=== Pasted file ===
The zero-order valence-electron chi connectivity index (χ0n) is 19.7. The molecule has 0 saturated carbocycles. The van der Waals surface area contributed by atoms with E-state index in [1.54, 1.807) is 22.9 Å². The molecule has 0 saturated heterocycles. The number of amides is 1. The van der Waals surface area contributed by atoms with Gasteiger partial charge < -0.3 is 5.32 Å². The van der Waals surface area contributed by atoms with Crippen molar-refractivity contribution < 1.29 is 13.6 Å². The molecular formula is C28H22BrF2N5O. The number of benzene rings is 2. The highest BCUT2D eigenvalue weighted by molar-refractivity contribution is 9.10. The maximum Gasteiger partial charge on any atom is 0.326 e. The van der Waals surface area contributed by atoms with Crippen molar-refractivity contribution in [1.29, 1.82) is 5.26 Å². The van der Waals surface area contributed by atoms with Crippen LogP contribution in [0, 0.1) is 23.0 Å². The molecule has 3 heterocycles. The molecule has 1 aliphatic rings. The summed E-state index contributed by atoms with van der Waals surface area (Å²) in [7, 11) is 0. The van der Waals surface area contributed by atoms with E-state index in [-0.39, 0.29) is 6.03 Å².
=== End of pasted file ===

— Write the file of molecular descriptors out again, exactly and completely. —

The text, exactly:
The zero-order valence-electron chi connectivity index (χ0n) is 19.7. The molecule has 0 saturated carbocycles. The van der Waals surface area contributed by atoms with E-state index in [1.54, 1.807) is 22.9 Å². The molecule has 0 saturated heterocycles. The number of amides is 1. The van der Waals surface area contributed by atoms with Gasteiger partial charge < -0.3 is 5.32 Å². The van der Waals surface area contributed by atoms with Crippen molar-refractivity contribution < 1.29 is 13.6 Å². The molecular formula is C28H22BrF2N5O. The number of benzene rings is 2. The highest BCUT2D eigenvalue weighted by molar-refractivity contribution is 9.10. The maximum Gasteiger partial charge on any atom is 0.326 e. The van der Waals surface area contributed by atoms with Crippen molar-refractivity contribution in [1.29, 1.82) is 5.26 Å². The van der Waals surface area contributed by atoms with Crippen LogP contribution in [0, 0.1) is 23.0 Å². The molecule has 3 heterocycles. The molecule has 1 aliphatic rings. The summed E-state index contributed by atoms with van der Waals surface area (Å²) in [7, 11) is 0. The van der Waals surface area contributed by atoms with E-state index in [-0.39, 0.29) is 6.03 Å².